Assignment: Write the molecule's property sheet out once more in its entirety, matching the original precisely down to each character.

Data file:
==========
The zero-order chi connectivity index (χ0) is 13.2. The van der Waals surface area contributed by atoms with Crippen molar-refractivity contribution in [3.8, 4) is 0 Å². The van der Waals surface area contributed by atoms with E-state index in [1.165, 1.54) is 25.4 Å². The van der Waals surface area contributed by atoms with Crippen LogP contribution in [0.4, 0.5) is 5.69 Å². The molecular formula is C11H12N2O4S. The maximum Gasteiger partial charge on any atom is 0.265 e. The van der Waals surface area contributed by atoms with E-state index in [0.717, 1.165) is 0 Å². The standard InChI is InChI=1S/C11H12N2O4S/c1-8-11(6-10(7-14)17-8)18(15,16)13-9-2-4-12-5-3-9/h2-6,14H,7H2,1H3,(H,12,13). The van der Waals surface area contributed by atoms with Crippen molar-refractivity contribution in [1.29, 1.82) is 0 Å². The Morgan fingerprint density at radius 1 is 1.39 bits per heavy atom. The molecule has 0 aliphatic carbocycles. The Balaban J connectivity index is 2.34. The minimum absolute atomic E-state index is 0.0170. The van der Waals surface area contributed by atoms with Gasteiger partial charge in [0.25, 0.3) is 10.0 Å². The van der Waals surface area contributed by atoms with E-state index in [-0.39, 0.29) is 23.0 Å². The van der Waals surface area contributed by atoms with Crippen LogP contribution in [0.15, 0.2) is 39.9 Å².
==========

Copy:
The zero-order chi connectivity index (χ0) is 13.2. The van der Waals surface area contributed by atoms with Crippen molar-refractivity contribution in [3.8, 4) is 0 Å². The van der Waals surface area contributed by atoms with E-state index in [1.165, 1.54) is 25.4 Å². The van der Waals surface area contributed by atoms with Crippen LogP contribution in [0.4, 0.5) is 5.69 Å². The molecular formula is C11H12N2O4S. The maximum Gasteiger partial charge on any atom is 0.265 e. The van der Waals surface area contributed by atoms with E-state index in [0.717, 1.165) is 0 Å². The standard InChI is InChI=1S/C11H12N2O4S/c1-8-11(6-10(7-14)17-8)18(15,16)13-9-2-4-12-5-3-9/h2-6,14H,7H2,1H3,(H,12,13). The van der Waals surface area contributed by atoms with Crippen molar-refractivity contribution in [1.29, 1.82) is 0 Å². The Morgan fingerprint density at radius 1 is 1.39 bits per heavy atom. The molecule has 0 aliphatic carbocycles. The Balaban J connectivity index is 2.34. The minimum absolute atomic E-state index is 0.0170. The van der Waals surface area contributed by atoms with Gasteiger partial charge in [0.25, 0.3) is 10.0 Å². The van der Waals surface area contributed by atoms with E-state index in [-0.39, 0.29) is 23.0 Å². The van der Waals surface area contributed by atoms with Crippen LogP contribution in [0.15, 0.2) is 39.9 Å².